In response to an inquiry from Len Meeker about a year ago, we have had the security implications of the continental shelf question under intensive review. It now appears that the thrust of international affairs as well as the terms of the 1958 Geneva Convention will require a review of the U.S. position on the outer limit of the continental shelf in the very near future. Therefore, it appears timely to send you the Department of Defense view of this subject, developed in coordination with the Joint Chiefs of Staff.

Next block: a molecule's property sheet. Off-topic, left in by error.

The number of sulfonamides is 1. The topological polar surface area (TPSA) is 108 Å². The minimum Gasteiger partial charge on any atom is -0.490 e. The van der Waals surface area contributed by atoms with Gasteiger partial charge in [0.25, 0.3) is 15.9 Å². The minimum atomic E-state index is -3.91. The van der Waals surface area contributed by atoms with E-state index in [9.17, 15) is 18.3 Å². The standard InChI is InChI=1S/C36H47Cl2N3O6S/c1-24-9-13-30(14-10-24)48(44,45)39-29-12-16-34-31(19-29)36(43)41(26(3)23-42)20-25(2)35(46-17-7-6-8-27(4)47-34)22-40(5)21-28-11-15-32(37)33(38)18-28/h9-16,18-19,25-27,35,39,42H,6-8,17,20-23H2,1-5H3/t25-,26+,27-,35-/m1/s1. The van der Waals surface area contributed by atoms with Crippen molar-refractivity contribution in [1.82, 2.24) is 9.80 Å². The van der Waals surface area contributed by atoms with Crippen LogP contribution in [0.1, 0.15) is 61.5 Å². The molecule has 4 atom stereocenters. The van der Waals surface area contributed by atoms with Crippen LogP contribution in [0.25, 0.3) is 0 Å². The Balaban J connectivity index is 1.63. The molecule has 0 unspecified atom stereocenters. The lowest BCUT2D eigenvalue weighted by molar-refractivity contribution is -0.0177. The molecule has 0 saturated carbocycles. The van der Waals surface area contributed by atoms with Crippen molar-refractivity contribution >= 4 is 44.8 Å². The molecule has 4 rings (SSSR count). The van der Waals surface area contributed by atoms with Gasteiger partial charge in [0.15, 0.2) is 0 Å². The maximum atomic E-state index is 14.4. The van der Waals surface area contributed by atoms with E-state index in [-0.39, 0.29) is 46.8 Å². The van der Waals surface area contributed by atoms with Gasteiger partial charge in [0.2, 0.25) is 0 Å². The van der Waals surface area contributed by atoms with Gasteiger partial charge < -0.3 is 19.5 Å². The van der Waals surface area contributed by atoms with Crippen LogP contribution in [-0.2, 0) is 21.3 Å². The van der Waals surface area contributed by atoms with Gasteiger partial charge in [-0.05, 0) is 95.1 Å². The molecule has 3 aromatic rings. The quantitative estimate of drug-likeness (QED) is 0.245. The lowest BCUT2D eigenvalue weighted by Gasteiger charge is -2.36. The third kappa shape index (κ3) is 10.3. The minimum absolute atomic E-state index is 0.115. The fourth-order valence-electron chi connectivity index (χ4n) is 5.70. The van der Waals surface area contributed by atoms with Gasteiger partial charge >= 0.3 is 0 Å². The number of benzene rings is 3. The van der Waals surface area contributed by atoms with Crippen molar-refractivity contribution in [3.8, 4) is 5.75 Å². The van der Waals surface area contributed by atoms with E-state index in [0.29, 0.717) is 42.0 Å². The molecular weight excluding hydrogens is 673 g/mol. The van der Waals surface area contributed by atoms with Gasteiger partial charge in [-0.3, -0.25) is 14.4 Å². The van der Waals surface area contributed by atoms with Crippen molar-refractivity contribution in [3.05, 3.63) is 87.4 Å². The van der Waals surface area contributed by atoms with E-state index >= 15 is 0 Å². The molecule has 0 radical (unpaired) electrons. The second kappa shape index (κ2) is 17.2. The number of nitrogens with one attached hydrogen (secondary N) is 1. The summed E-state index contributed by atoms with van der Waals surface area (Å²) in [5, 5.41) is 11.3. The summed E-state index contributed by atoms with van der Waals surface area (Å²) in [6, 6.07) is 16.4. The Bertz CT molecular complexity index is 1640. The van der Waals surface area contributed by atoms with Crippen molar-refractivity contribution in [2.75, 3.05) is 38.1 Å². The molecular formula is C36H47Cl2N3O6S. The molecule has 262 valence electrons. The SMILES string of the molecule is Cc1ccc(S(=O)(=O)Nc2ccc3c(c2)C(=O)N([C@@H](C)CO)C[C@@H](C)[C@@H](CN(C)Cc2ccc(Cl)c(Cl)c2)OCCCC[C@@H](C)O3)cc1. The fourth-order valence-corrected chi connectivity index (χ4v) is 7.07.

Briefly, our view is the following. First, a continental shelf regime limited to the 200 meter isobath would be the most compatible with our national security interests. Second, if some alternative is required, we would prefer some limit [less than 1 line not declassified]. Third, no continental shelf regime [less than 1 line not declassified] should be considered. Fourth, regardless of where the outer limit of the continental shelf is fixed, there must be a clear reaffirmation of the continued freedom of the superjacent waters and air space beyond the limit of the territorial sea.
The interests of the United States would be best served if the territorial seas and straits questions were settled before any international agreement is reached on defining the outer limit of the continental shelf.
Attached is a short paper which sets forth the principal concerns which have influenced our views.